Ok, so I made it to Colorado. I'm here!! I'm here!!
I'm sort of unpacked (it is a rental until May after all, then we hope to move into a house we BUY). I'm mostly settled into my new job. I'm delighted to be living in the same freaking state and house as my long-term love interest.
Now, Hallowe'en/Samhain is fast upon me....and I've got nuthin'.
I've battled through the homesickness of family and friends back in Chicago by way of FaceTime and care packages.
But what to do without any of my pointy-hatted community of Brothers and Sisters of the Art? I miss them like crazy. And at this time of year, they're missing my annual tradition of bringing a Cauldron full of jello-shots to the Samhain feast!
So what's a lone-witch in a new town to do?
Why....go back to school, of course!
A goodly dose of humility and an opportunity to see how a western Wicca 101 looks from this new scene is in order.
Had attended a lovely, well-comprised lecture about "Magick and Spellcasting" today, as directed and hosted by a practitioner who appears to have actually had some training. She knew her stuff and was an excellent speaker.
I learned a lot. I reinforced a lot. I was grateful as heck to have a few knowing smiles thrown my way since it would seem that teacher figured out I was a ringer auditing the class.
I had to smile throughout because this particular class was one of my favorites to teach and it was illuminating and delightful for me to view it from the student's chair all over again. In any case, I walked out after thanking her for the lesson-within-the-lesson and was greeted by a warm autumnal day with a sunny, resplendent, Colorado bluebird sky.
One way to meet new friends is to go back to trying on the newbie hat for the day.
Sunday, October 23, 2016
Sunday, July 10, 2016
A different climate, a different scene, a different spirit-of-place.
Brings to mind that I haven't really asked permission of the genius loci if I may invade their turf and set up shop, although I felt we were on very good terms during my prior multiple visits leading up to this life-changing adventure.
Makes me wonder what is the protocol for such things. I mean, it isn't like you just bring a bottle of wine and a bouquet from the local florist, plonk them down in your new homeland and say "Hey all you local entities, ok if I hang out with you from now on?"
There's should be some sort of....I don't know....transaction, interview, agreement to terms....and if one is lucky, acceptance and/or adoption into the new community.
And I don't mean the local pagan community.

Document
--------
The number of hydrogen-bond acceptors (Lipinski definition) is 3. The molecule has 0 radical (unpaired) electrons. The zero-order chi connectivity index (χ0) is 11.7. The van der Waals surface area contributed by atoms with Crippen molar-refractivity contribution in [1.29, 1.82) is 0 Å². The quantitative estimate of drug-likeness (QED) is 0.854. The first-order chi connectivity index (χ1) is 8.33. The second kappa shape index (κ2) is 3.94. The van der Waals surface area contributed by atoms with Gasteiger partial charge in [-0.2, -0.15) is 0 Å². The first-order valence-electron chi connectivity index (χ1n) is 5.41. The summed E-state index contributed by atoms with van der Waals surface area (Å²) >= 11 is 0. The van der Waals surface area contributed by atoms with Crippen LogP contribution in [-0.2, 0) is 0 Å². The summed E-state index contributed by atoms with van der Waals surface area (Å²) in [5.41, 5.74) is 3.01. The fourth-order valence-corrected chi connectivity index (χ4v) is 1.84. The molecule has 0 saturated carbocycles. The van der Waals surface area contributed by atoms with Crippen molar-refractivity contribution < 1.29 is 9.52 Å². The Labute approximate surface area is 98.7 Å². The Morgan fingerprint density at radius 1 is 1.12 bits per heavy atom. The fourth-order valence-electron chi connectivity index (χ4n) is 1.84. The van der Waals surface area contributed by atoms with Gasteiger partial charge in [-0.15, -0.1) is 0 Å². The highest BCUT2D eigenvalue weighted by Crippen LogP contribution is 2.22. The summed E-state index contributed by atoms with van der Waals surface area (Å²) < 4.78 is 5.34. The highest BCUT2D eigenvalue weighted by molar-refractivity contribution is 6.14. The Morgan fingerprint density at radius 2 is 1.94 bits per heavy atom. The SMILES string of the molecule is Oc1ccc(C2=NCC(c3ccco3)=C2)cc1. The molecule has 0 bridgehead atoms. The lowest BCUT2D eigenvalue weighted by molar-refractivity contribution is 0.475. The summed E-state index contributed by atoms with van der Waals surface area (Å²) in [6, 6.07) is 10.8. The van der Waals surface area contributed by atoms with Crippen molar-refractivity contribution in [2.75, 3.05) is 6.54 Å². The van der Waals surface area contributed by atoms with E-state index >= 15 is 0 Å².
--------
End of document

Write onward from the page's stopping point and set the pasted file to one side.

I know how to do the "visiting dignitary" thing and have already begun making polite introductions around, reaching out to folks. I've let it be known that although I'm going to be new in town, I am a seasoned practitioner who may or may not be establishing a new covenstead sometime in the relatively near future, once I get settled in.
What I mean is sending out a polite aetheric calling card to the spirit guardians who reside there.
How does one let it be known that I come in peace and hope that we can be friends one day? How do I express my gratitude for being in this land that is new to me, working with soil that is completely different from my Midwestern loam, with flora and fauna...and no doubt fae....which will be as foreign to me and I to them? How does one make such an approach without any accidental impropriety?
These are the thoughts that float through my head while I continue to pack up the first half of my lifetime here in Chicago. It is my hope that along with the new job, the new house and the new timezone, that I can find friends associated in all aspects of my new life in Colorado.
I know, I'll bring pizza. Pizza works on everybody.
Tuesday, February 9, 2016
There's this terrific quote by Albert Einstein: "Any man who reads too much and uses his own brain too little falls into lazy habits of thinking," and I think this applies to the dilemma of those working out the beginnings of their own Craft practice.
It is far too easy to get caught up in reading under the guise of research and the quest to find "the right way" to do things, so much so, that one becomes enmired in book-learnin' and doesn't ever get off his/her keester to actual perform and try to experience anything.
The funny thing about the Craft, Druidry and other such forms of paganism, is that the activity and participation was once taught wholly without benefit of books.
You had to DO IT to GET IT.
And in most cases, you were either shown how by a relative or mentor, or you just went out and figured things out by trial-and-error.
Which is great for learning sympathetic magic....not so great for herbalism, particularly if you don't know what may be poisonous or cause ill-effects for the practitioner!
I guess that's why I liked learning in a systematic way via a tradition: there was already some tried-and-true methods outlined for me to use, where I could experience and draw my own conclusions....but I also wouldn't get gobsmacked by shizzle that my covenmates and uplines weren't already on standby to help me through or give me pointers about how to deal with afterward.
Kinda like training wheels, really. You get to learn, but you also have a smaller likely hood of injury.
Still, getting one's nose out of the books and going out into the outer wilds or inner spaces is the best way to test your meddle. So what if you've read that X+Y = Z. If you don't do it for yourself, you're just puppeting along with something YOU personally don't know is fact.